Beef Is Getting Pricier and You Can Blame Asia for That

By Kirk Maltais – Updated Oct. 17, 2019 1:09 am ET

Cattle prices in the U.S. have risen since September, as a protein shortage in Asia drives bets that livestock will be in increasingly high demand.

Live cattle futures on the CME are up 14% from the start of a rally on Sept. 10 to nearly $1.14 a pound.

Retail prices are also up. Prices for many cuts of beef were advertised higher this week than at this time last year, according to the U.S. Department of Agriculture. A common variety of ground beef sold for an average of $3.75 a pound this week, for instance, up nearly 20% from a year earlier.

The rally coincides with the continued spread of African swine fever in Asia. The virus—fatal for pigs but harmless to humans—was found in South Korea in September, after surfacing in North Korea in May. As of last week, 145,000 pigs have been culled in South Korea, the government reported.

The disease has devastated hog herds in China, the world’s largest pork market. Roughly 1.17 million hogs have been culled there since August 2018 in an effort to stop the disease, according to the Food and Agriculture Organization of the United Nations. This widespread slaughter has pushed the price for pork in China up 69%.

The U.S. beef industry is aiming to fill some of that protein deficit. Beef exports to South Korea are already 8% higher than last year, totaling 174,290 metric tons through August, according to the U.S. International Trade Commission. Exports to Japan were 3% lower in that time frame, but demand is expected to pick up as meat supplies tighten in the region. A U.S.-Japan trade deal reached in August also will likely boost demand. The agreement reduces or removes tariffs on some $7 billion in U.S. agricultural goods exported to Japan annually, including beef.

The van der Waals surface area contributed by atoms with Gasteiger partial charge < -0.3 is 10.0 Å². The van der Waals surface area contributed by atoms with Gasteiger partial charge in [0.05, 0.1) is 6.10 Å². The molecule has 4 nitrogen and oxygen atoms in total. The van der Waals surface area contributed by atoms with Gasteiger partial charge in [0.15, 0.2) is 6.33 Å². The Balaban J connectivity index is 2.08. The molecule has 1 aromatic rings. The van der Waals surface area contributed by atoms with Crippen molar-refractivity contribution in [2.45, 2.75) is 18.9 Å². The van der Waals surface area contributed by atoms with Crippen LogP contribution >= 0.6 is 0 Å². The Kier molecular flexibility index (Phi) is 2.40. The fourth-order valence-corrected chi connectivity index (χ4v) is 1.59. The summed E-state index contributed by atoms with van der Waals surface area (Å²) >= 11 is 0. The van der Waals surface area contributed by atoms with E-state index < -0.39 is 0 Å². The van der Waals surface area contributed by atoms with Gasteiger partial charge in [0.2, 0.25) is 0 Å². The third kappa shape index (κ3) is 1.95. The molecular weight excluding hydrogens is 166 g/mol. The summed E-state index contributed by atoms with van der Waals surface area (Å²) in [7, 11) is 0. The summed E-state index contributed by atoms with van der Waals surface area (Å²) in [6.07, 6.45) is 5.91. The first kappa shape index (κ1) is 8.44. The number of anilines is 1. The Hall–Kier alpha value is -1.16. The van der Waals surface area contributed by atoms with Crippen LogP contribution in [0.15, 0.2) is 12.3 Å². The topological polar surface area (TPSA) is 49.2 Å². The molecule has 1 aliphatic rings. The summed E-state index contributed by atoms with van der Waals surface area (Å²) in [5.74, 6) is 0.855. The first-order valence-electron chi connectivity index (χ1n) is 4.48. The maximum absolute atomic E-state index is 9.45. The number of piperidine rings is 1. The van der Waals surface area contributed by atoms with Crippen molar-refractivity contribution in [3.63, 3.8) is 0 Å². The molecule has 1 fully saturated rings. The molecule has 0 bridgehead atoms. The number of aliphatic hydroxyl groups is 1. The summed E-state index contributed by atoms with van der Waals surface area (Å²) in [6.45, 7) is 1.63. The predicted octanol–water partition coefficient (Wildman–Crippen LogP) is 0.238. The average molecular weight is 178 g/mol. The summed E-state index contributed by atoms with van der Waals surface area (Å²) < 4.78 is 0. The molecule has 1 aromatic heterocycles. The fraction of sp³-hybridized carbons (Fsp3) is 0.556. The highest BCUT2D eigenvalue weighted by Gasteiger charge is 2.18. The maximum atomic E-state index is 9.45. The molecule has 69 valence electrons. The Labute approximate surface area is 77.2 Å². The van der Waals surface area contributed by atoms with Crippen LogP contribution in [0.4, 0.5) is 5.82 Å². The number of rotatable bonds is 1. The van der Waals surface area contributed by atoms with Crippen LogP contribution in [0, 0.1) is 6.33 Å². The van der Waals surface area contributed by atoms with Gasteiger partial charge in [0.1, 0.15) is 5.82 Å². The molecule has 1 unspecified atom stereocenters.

“The U.S. beef industry is extremely excited at the prospect of lower tariffs in Japan,” said Dan Halstrom, president and CEO of the U.S. Meat Export Federation.

Cattle prices sold off steeply in August after a fire decimated Tyson Foods Inc. ’s Holcomb, Kan., beef processing plant, depressing demand for cattle and pushing futures down to under $1 per pound. Now, traders and stockyard operators say the market is adjusting to demand pressures that outstrip that supply hiccup.

“We did oversell it, our markets in this day and age overreact,” said Justin Tupper, owner and manager of St. Onge Auction, which auctions off 125,000 cattle a year in St. Onge, S.D.

A spokeswoman for Tyson said Tuesday that the company anticipates a return to normal operations in early 2020. Before the Aug. 9 fire, the plant processed roughly 5% of all U.S. beef production.

The beef industry in the U.S. is hoping a U.S.-Japan trade deal reached in August will also help boost demand for exports.